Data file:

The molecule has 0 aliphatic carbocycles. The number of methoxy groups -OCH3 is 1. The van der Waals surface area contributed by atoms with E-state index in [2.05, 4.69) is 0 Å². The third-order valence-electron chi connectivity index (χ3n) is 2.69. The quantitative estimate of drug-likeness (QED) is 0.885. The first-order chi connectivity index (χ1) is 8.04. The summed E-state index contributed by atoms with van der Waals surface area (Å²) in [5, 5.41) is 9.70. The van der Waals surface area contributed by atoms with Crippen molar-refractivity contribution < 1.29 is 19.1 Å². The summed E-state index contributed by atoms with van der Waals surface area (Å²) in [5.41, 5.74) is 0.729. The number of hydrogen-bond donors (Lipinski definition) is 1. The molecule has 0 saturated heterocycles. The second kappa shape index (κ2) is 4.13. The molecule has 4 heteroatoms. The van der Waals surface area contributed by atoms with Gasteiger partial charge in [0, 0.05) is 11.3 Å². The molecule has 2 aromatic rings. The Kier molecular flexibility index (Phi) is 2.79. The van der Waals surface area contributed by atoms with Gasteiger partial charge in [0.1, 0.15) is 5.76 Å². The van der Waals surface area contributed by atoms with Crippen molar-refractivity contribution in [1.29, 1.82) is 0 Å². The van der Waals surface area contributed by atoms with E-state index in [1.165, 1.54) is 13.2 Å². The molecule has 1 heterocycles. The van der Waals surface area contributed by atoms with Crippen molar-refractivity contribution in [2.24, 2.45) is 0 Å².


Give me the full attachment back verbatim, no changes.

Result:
The molecule has 0 aliphatic carbocycles. The number of methoxy groups -OCH3 is 1. The van der Waals surface area contributed by atoms with E-state index in [2.05, 4.69) is 0 Å². The third-order valence-electron chi connectivity index (χ3n) is 2.69. The quantitative estimate of drug-likeness (QED) is 0.885. The first-order chi connectivity index (χ1) is 8.04. The summed E-state index contributed by atoms with van der Waals surface area (Å²) in [5, 5.41) is 9.70. The van der Waals surface area contributed by atoms with Crippen molar-refractivity contribution < 1.29 is 19.1 Å². The summed E-state index contributed by atoms with van der Waals surface area (Å²) in [5.41, 5.74) is 0.729. The number of hydrogen-bond donors (Lipinski definition) is 1. The molecule has 0 saturated heterocycles. The second kappa shape index (κ2) is 4.13. The molecule has 4 heteroatoms. The van der Waals surface area contributed by atoms with Gasteiger partial charge in [0, 0.05) is 11.3 Å². The molecule has 2 aromatic rings. The Kier molecular flexibility index (Phi) is 2.79. The van der Waals surface area contributed by atoms with Gasteiger partial charge in [0.1, 0.15) is 5.76 Å². The van der Waals surface area contributed by atoms with Crippen molar-refractivity contribution in [1.29, 1.82) is 0 Å². The van der Waals surface area contributed by atoms with E-state index in [1.165, 1.54) is 13.2 Å². The molecule has 1 heterocycles. The van der Waals surface area contributed by atoms with Crippen molar-refractivity contribution in [2.24, 2.45) is 0 Å².